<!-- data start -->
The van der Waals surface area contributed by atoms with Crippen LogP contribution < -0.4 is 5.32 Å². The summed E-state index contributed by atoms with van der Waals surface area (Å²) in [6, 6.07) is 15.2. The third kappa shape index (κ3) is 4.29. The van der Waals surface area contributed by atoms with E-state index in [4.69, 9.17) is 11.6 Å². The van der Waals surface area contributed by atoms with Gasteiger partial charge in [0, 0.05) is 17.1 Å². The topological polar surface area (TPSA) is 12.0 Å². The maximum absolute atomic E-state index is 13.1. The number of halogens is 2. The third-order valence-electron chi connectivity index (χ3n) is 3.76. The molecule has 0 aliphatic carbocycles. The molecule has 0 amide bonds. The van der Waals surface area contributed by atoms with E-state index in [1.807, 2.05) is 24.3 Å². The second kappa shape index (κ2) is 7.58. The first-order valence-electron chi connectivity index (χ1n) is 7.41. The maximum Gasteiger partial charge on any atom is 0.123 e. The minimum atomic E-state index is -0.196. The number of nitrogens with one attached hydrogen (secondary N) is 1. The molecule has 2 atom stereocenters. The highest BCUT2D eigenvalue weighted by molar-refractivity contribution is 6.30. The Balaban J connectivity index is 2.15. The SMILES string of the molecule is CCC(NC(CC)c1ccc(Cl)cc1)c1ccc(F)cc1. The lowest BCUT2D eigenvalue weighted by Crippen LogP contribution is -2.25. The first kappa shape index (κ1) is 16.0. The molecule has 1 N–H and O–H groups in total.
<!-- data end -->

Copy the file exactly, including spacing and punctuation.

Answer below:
The van der Waals surface area contributed by atoms with Crippen LogP contribution < -0.4 is 5.32 Å². The summed E-state index contributed by atoms with van der Waals surface area (Å²) in [6, 6.07) is 15.2. The third kappa shape index (κ3) is 4.29. The van der Waals surface area contributed by atoms with E-state index in [4.69, 9.17) is 11.6 Å². The van der Waals surface area contributed by atoms with Gasteiger partial charge in [0, 0.05) is 17.1 Å². The topological polar surface area (TPSA) is 12.0 Å². The maximum absolute atomic E-state index is 13.1. The number of halogens is 2. The third-order valence-electron chi connectivity index (χ3n) is 3.76. The molecule has 0 aliphatic carbocycles. The molecule has 0 amide bonds. The van der Waals surface area contributed by atoms with E-state index in [1.807, 2.05) is 24.3 Å². The second kappa shape index (κ2) is 7.58. The first-order valence-electron chi connectivity index (χ1n) is 7.41. The maximum Gasteiger partial charge on any atom is 0.123 e. The minimum atomic E-state index is -0.196. The number of nitrogens with one attached hydrogen (secondary N) is 1. The molecule has 2 atom stereocenters. The highest BCUT2D eigenvalue weighted by molar-refractivity contribution is 6.30. The Balaban J connectivity index is 2.15. The SMILES string of the molecule is CCC(NC(CC)c1ccc(Cl)cc1)c1ccc(F)cc1. The lowest BCUT2D eigenvalue weighted by Crippen LogP contribution is -2.25. The first kappa shape index (κ1) is 16.0. The molecule has 1 N–H and O–H groups in total.